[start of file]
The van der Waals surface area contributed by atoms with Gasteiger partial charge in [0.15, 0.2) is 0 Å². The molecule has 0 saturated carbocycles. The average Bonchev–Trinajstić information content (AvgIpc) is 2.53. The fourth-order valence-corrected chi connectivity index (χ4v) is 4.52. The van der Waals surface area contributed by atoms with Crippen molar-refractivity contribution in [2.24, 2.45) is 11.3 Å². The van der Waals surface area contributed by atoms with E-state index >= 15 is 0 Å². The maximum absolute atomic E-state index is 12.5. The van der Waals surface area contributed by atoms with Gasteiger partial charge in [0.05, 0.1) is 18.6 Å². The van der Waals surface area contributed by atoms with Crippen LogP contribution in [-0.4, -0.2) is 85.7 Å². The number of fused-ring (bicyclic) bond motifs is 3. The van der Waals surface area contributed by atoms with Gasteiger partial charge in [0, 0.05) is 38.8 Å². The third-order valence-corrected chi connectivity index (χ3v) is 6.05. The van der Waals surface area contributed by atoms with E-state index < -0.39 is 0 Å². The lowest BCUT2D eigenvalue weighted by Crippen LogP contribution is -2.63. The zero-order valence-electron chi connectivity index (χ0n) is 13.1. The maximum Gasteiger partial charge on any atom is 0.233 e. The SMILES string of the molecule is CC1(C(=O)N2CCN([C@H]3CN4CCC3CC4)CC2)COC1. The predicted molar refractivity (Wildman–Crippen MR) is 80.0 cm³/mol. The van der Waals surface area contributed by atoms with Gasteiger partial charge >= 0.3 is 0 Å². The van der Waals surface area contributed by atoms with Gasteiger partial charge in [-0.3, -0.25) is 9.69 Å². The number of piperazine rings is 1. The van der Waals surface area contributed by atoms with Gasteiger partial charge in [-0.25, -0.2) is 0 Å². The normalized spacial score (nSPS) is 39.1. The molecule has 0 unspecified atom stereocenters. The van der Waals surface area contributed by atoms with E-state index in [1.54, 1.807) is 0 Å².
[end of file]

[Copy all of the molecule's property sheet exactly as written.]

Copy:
The van der Waals surface area contributed by atoms with Gasteiger partial charge in [0.15, 0.2) is 0 Å². The molecule has 0 saturated carbocycles. The average Bonchev–Trinajstić information content (AvgIpc) is 2.53. The fourth-order valence-corrected chi connectivity index (χ4v) is 4.52. The van der Waals surface area contributed by atoms with Crippen molar-refractivity contribution in [2.24, 2.45) is 11.3 Å². The van der Waals surface area contributed by atoms with E-state index >= 15 is 0 Å². The maximum absolute atomic E-state index is 12.5. The van der Waals surface area contributed by atoms with Gasteiger partial charge in [0.05, 0.1) is 18.6 Å². The van der Waals surface area contributed by atoms with Crippen LogP contribution in [-0.4, -0.2) is 85.7 Å². The number of fused-ring (bicyclic) bond motifs is 3. The van der Waals surface area contributed by atoms with Gasteiger partial charge in [0, 0.05) is 38.8 Å². The third-order valence-corrected chi connectivity index (χ3v) is 6.05. The van der Waals surface area contributed by atoms with E-state index < -0.39 is 0 Å². The lowest BCUT2D eigenvalue weighted by Crippen LogP contribution is -2.63. The zero-order valence-electron chi connectivity index (χ0n) is 13.1. The maximum Gasteiger partial charge on any atom is 0.233 e. The SMILES string of the molecule is CC1(C(=O)N2CCN([C@H]3CN4CCC3CC4)CC2)COC1. The predicted molar refractivity (Wildman–Crippen MR) is 80.0 cm³/mol. The van der Waals surface area contributed by atoms with Gasteiger partial charge >= 0.3 is 0 Å². The van der Waals surface area contributed by atoms with Gasteiger partial charge in [-0.3, -0.25) is 9.69 Å². The number of piperazine rings is 1. The van der Waals surface area contributed by atoms with Gasteiger partial charge in [-0.25, -0.2) is 0 Å². The normalized spacial score (nSPS) is 39.1. The molecule has 0 unspecified atom stereocenters. The van der Waals surface area contributed by atoms with E-state index in [1.54, 1.807) is 0 Å².